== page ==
Patterns and textiles are all around us at all times, to the point where they have become background noise. However, do you ever stop and wonder where they came from and how they were made? It may surprise you to learn that most of the common patterns you see today have incredibly tumultuous pasts and were so frequently co-opted and assimilated by multiple cultures that they have, over time, lost their significant and fascinating origin stories. Even the advance in textile manufacturing technology resulted in surprising societal upheavals. While today new technologies might be debated in the media, in centuries past they caused such stupendous upsets as to result in physical acts of rebellion.
Read on to find out the strange and shocking history of five of the world’s most ubiquitous patterns and textiles: tartan, polka dots, zigzags, jacquard, and fleur-de-lis.
“I do swear never to use any tartan, plaid, or any part of the Highland garb; and if I do so, may I be cursed in my undertakings, family, and property – may I never see my wife and children, father, mother, and other relations – may I be killed in battle as a coward…may all this come across me if I break my oath.” This strongly worded pledge was part of the Disarming Act of 1746, which England decreed in order to squash the Scottish Jacobite rebellion. Tartan’s troubled history is shocking to consider, because now the pattern is so common that we wouldn’t think twice about wearing it, but, in centuries past, people gave their lives for the right to wear their family tartans. Since wearing tartan is associated with acts of rebellion, it makes sense that this pattern became a staple of the punk movement and a frequent centerpiece in Alexander McQueen’s more challenging collections.
Dozens of cultures claim the polka dot – from the Bushmen of Southern Africa and the Asante people of Ghana to the polka-crazed youth of Europe in the 1830s. However, one of the polka dot’s strangest origin stories has to do with “patching”, which means the polka-dot pattern essentially began as a purposefully applied “dot” on the face that was meant to mimic beauty marks. This obsession swept Europe and Asia and became a source of vanity for many women. To this day, we still associate facial moles with signifiers of great natural beauty, as in the case of Marilyn Monroe and Cindy Crawford. It’s bizarre to think that natural moles were transmuted into facial patches for vanity’s sake and then later became associated with the polka-dot pattern.
The zigzag pattern began its existence as a means of warding off evil spirits, as the zigzag’s jagged borders were thought to resemble a wolf’s teeth. Therefore, women in Eastern Europe began to stitch zigzag patterns onto their shawls to protect themselves from harm. In the Arab world, the zigzag is a common sight, as many Arabic textiles are inscribed with triangular patterns, which regional culture also ascribed protective properties to. The zigzag is also found often in Islamic architecture.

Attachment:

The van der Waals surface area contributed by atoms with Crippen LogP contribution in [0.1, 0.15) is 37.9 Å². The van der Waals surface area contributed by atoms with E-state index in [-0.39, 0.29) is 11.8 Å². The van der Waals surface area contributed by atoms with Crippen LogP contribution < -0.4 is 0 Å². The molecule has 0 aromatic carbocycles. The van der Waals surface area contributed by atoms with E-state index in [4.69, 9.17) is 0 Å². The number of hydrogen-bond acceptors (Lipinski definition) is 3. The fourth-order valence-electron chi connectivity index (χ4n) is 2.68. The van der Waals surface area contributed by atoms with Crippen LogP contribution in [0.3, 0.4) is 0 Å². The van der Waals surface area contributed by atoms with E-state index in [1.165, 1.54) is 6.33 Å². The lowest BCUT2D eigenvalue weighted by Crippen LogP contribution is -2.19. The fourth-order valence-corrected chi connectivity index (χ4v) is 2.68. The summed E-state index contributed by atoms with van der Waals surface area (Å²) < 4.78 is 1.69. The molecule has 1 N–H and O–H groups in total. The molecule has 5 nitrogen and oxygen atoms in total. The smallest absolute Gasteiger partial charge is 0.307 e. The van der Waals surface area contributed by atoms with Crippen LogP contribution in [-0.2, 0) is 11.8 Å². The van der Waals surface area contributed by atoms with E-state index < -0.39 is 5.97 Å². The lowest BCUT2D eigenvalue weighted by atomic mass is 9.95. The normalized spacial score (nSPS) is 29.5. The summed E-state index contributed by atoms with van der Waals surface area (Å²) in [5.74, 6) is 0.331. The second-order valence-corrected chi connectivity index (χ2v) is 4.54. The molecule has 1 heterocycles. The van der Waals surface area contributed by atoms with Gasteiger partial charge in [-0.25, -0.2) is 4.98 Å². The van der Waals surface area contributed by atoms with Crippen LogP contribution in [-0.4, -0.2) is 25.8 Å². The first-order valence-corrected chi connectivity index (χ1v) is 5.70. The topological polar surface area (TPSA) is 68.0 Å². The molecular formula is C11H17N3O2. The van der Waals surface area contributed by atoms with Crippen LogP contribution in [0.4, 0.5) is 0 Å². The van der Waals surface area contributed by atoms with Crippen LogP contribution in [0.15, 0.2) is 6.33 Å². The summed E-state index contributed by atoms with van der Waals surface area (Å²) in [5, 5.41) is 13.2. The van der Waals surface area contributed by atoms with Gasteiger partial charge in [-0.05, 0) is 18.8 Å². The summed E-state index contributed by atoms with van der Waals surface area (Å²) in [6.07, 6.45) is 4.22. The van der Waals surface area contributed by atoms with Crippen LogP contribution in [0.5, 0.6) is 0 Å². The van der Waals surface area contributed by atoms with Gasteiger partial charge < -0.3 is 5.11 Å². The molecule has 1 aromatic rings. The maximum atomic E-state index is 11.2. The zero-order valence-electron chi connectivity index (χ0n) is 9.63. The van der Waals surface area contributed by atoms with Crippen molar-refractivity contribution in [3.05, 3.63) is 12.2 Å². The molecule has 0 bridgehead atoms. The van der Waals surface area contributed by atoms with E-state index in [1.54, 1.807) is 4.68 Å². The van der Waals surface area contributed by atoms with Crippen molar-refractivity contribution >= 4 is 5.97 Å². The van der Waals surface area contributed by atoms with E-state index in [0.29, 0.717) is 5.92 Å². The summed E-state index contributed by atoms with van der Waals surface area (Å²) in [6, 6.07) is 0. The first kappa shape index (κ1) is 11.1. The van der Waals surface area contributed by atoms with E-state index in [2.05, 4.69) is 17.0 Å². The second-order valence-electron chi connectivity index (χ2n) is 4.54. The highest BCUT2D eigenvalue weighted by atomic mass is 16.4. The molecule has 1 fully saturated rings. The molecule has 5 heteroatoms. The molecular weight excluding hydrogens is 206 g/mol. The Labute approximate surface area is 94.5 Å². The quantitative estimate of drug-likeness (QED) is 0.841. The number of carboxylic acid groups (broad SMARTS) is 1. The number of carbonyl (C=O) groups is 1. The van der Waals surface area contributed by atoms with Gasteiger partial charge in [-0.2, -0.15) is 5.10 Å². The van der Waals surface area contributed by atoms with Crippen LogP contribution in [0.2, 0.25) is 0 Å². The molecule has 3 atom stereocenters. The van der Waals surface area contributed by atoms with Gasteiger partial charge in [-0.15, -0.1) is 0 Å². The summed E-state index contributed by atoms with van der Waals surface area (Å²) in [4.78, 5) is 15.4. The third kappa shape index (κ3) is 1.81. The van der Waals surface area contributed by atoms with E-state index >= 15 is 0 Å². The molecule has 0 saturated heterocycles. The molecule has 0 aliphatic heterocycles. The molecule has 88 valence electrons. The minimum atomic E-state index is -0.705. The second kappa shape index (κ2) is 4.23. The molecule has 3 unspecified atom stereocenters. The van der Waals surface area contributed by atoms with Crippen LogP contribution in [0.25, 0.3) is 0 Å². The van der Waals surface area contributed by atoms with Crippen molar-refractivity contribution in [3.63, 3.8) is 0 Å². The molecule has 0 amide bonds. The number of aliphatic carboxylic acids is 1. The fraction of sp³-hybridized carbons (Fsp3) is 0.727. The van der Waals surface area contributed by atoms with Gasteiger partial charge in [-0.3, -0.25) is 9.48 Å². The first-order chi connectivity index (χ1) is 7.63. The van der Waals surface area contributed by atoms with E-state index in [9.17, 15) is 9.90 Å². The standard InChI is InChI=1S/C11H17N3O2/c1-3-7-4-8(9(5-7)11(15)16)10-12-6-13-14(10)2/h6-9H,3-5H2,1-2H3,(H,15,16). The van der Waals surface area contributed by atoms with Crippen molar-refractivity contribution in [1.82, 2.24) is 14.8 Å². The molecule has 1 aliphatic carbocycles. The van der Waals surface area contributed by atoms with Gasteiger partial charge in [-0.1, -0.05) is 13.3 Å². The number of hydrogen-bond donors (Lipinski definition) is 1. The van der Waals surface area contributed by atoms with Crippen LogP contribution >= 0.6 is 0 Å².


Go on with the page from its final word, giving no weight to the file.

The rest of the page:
Hold on to your seats, because the history of jacquard is crazy. When the jacquard loom was invented in the early 1800s, it was so efficient that it displaced thousands of weavers, whose previous jobs as “drawboys” were rendered obsolete by the jacquard loom’s new weaving mechanisms. This sparked outrage among the weaving community. In 1812, the infuriated weavers joined Ned Ludd (famous for starting the Luddite movement that resisted the changes brought on by new technologies during the Industrial Revolution), and together they destroyed wool and cotton mills in order to repress the use of the jacquard loom. Their act of defiance is also what gave us the word “sabotage” as they used clogs or “sabots” to destroy the mechanical looms.
Where did the fleur-de-lis come from? No one knows. In fact, its mysterious origins are part of the pattern’s fascinating story. In the Treatise on Heraldry, Michel Pastoureau wrote that the feur-de-lis was “common to all epochs, in every civilization. It is an essentially graphic theme found on Mesopotamian cylinders, Egyptian bas-reliefs, Mycenaean potteries, Sassanian textiles, Gaulish coins, Mamluk coins, Indonesian cloths, Japanese emblems, and Dogon totems.” What is even stranger than its appearance across a multitude of cultures is that the pattern seemed to appear simultaneously across ancient civilizations that had no means of communicating with one another or of affecting one another’s culture. We know it as the national symbol of France, but truly the fleur-de-lis seems to belong to no one and everyone at the same time.
Promo Photo: Courtesy of Imaxtree